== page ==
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White to Play

Games / Chess Puzzles /

This week, we’re looking at some of the fun they used to have in the 19th century with unusual problems. This one is a creative gem by legendary American problemist, William A. Shinkman. It is White to play and HELP Black mate in four moves. That means both sides cooperate to enable Black to produce a checkmate. Here’s a big, but tricky, ...

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White to Play

Games / Chess Puzzles /

This week, we’re going to look at some of the fun they used to have in the 19th century with unusual problems. We’re starting with one of the simpler versions. It may look obvious, but isn’t. Be alert!

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White to Play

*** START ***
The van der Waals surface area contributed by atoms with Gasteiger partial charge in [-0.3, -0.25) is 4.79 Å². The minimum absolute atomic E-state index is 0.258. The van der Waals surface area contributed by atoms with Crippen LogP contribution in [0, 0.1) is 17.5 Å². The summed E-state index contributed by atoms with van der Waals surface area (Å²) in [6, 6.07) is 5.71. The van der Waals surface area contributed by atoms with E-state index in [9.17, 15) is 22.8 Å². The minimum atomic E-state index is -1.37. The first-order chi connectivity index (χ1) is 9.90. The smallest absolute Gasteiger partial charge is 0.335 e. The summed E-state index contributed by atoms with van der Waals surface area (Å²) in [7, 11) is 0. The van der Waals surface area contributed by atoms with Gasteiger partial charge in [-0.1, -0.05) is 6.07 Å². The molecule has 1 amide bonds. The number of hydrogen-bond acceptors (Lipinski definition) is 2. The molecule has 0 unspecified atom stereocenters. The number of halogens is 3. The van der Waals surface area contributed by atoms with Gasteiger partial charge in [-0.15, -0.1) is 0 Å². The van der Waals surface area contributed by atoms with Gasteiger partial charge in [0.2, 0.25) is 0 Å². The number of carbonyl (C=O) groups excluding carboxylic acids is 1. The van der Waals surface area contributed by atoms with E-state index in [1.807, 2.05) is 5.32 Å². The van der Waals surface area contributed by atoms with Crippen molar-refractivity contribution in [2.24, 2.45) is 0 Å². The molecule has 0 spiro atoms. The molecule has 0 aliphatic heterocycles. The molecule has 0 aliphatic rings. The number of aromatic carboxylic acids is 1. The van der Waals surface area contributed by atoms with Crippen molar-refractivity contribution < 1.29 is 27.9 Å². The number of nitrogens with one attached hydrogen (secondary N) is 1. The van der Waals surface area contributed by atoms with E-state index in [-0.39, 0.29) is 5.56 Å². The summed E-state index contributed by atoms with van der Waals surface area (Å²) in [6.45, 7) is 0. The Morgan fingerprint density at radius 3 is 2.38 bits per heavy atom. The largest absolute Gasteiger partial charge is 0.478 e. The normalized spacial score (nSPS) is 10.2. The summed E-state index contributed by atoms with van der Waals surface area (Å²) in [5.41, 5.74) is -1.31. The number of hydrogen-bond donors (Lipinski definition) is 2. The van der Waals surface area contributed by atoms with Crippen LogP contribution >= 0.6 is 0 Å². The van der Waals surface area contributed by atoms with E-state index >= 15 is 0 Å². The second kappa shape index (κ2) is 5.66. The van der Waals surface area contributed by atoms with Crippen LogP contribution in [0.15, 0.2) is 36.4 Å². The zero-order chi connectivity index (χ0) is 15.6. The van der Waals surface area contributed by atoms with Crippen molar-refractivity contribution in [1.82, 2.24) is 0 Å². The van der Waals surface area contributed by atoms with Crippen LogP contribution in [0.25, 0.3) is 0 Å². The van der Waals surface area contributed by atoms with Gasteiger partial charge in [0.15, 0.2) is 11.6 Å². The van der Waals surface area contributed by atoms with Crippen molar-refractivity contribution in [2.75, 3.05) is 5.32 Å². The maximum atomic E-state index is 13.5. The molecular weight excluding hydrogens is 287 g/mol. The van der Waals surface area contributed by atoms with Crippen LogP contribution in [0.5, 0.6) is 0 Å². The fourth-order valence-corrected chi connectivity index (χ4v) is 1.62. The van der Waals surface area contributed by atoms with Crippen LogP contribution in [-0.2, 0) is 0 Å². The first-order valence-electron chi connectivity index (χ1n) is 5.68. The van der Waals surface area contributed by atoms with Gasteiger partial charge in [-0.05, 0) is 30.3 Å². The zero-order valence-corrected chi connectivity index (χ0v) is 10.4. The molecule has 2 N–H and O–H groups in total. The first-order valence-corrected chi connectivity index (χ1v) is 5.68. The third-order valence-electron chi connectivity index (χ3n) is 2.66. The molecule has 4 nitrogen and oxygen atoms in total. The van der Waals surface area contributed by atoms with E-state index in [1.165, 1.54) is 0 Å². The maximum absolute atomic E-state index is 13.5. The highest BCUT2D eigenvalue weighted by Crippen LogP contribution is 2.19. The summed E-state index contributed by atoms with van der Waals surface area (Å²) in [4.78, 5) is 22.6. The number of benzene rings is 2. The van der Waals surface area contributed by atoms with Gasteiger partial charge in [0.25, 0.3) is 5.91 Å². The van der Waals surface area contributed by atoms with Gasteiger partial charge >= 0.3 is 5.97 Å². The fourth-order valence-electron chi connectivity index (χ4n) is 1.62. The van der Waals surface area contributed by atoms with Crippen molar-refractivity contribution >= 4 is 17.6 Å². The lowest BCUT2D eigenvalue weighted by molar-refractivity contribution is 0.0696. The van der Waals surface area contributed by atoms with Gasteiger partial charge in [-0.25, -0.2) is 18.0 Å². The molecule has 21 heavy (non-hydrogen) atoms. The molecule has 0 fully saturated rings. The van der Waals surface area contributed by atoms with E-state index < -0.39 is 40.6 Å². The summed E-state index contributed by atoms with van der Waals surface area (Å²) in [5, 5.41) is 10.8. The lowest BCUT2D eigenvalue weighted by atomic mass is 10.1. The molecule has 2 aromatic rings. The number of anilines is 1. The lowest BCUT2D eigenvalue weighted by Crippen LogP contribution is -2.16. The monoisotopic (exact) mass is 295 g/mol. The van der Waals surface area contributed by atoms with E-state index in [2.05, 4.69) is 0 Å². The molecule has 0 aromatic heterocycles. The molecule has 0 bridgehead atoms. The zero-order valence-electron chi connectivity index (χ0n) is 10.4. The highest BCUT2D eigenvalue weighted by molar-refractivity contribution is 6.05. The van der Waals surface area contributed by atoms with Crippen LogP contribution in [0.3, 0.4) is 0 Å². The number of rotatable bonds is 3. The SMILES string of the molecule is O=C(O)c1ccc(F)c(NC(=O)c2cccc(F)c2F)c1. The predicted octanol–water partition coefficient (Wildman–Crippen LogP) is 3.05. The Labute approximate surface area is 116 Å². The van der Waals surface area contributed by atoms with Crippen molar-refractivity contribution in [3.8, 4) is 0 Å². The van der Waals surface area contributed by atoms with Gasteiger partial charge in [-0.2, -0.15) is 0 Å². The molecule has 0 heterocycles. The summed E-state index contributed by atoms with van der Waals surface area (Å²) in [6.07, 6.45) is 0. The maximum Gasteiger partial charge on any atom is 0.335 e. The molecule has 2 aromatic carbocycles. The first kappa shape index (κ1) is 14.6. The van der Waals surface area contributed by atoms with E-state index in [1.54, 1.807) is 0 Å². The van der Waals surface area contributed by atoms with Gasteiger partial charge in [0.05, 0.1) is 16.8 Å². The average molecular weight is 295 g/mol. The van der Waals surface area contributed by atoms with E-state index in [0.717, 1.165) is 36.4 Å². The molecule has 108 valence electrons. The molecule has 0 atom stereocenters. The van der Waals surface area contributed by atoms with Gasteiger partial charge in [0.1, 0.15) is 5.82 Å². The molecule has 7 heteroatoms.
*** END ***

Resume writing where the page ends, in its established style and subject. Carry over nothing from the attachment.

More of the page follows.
Games / Chess Puzzles /

Our final miniature this week is one between Torre and O’Kelly from 1973. BTW, Torre, now over 60, won a medal at the Olympiad just held in Baku. This game was a heck of a fight and worth going over.

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White to Play

Games / Chess Puzzles /

Continuing our “miniature” series, and this one tests your alertness. A game between Loginov and Sideifzade in 1983.

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Black to Play

Games / Chess Puzzles /

Continuing our “miniature” series, let me introduce a wild grandmaster game (you don’t see much in modern chess) between Seirawan and Browne at Lone Pine in 1979.

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Black to Play

Games / Chess Puzzles /

This is a fascinating diagram. Which way should Black recapture?

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White to Play

Games / Chess Puzzles /

This is one great attacking lesson! Make sure you play through the variations—very instructional. One hint because this is challenging: the first move is NOT a check or capture!

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White to Play

Games / Chess Puzzles /

We’re moving from composed miniatures to real game miniatures and the unfortunate souls who fell into trouble early

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White to Play